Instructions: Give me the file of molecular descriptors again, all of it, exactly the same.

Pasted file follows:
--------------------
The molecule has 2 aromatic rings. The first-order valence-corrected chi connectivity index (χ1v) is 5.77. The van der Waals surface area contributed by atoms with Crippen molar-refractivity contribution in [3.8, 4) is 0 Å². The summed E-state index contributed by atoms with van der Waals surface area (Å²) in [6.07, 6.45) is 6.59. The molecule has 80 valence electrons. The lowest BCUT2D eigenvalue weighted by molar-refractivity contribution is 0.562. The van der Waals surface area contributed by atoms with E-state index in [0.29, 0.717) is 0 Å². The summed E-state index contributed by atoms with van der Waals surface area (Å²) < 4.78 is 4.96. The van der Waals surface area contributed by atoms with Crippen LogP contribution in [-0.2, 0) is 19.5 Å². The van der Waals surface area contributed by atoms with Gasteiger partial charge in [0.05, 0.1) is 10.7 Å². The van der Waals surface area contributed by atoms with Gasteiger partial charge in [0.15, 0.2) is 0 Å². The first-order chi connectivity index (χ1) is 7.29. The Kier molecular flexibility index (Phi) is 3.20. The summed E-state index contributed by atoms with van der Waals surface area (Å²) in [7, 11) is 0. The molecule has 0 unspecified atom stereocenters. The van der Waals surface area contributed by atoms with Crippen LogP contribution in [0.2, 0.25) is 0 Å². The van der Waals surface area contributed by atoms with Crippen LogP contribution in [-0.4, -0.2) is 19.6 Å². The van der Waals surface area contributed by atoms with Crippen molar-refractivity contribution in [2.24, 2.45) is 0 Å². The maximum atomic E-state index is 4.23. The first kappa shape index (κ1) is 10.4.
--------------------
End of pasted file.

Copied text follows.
The molecule has 2 aromatic rings. The first-order valence-corrected chi connectivity index (χ1v) is 5.77. The van der Waals surface area contributed by atoms with Crippen molar-refractivity contribution in [3.8, 4) is 0 Å². The summed E-state index contributed by atoms with van der Waals surface area (Å²) in [6.07, 6.45) is 6.59. The molecule has 80 valence electrons. The lowest BCUT2D eigenvalue weighted by molar-refractivity contribution is 0.562. The van der Waals surface area contributed by atoms with E-state index in [0.29, 0.717) is 0 Å². The summed E-state index contributed by atoms with van der Waals surface area (Å²) < 4.78 is 4.96. The van der Waals surface area contributed by atoms with Crippen LogP contribution in [-0.2, 0) is 19.5 Å². The van der Waals surface area contributed by atoms with Gasteiger partial charge in [0.05, 0.1) is 10.7 Å². The van der Waals surface area contributed by atoms with Gasteiger partial charge in [0.15, 0.2) is 0 Å². The first-order chi connectivity index (χ1) is 7.29. The Kier molecular flexibility index (Phi) is 3.20. The summed E-state index contributed by atoms with van der Waals surface area (Å²) in [7, 11) is 0. The molecule has 0 unspecified atom stereocenters. The van der Waals surface area contributed by atoms with Crippen LogP contribution in [0.2, 0.25) is 0 Å². The van der Waals surface area contributed by atoms with Crippen LogP contribution in [-0.4, -0.2) is 19.6 Å². The van der Waals surface area contributed by atoms with Crippen molar-refractivity contribution in [2.24, 2.45) is 0 Å². The maximum atomic E-state index is 4.23. The first kappa shape index (κ1) is 10.4.